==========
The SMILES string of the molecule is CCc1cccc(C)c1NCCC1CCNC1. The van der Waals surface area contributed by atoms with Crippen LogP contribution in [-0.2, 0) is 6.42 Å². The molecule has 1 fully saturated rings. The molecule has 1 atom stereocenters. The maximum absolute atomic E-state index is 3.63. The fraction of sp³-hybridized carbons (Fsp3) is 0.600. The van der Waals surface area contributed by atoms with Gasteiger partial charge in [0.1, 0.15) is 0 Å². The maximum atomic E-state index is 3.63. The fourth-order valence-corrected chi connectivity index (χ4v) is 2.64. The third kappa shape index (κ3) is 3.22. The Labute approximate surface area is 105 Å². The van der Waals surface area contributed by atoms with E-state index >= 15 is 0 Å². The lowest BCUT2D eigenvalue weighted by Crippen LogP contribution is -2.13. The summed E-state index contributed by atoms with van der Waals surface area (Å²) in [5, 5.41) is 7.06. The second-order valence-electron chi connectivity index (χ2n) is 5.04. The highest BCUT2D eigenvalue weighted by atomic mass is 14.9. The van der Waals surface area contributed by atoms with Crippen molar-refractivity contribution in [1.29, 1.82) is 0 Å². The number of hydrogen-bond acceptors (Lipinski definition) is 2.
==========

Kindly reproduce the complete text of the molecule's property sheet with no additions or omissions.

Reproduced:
The SMILES string of the molecule is CCc1cccc(C)c1NCCC1CCNC1. The van der Waals surface area contributed by atoms with Crippen LogP contribution in [-0.2, 0) is 6.42 Å². The molecule has 1 fully saturated rings. The molecule has 1 atom stereocenters. The maximum absolute atomic E-state index is 3.63. The fraction of sp³-hybridized carbons (Fsp3) is 0.600. The van der Waals surface area contributed by atoms with Gasteiger partial charge in [0.1, 0.15) is 0 Å². The maximum atomic E-state index is 3.63. The fourth-order valence-corrected chi connectivity index (χ4v) is 2.64. The third kappa shape index (κ3) is 3.22. The Labute approximate surface area is 105 Å². The van der Waals surface area contributed by atoms with E-state index >= 15 is 0 Å². The lowest BCUT2D eigenvalue weighted by Crippen LogP contribution is -2.13. The summed E-state index contributed by atoms with van der Waals surface area (Å²) in [5, 5.41) is 7.06. The second-order valence-electron chi connectivity index (χ2n) is 5.04. The highest BCUT2D eigenvalue weighted by atomic mass is 14.9. The van der Waals surface area contributed by atoms with Crippen molar-refractivity contribution in [1.29, 1.82) is 0 Å². The number of hydrogen-bond acceptors (Lipinski definition) is 2.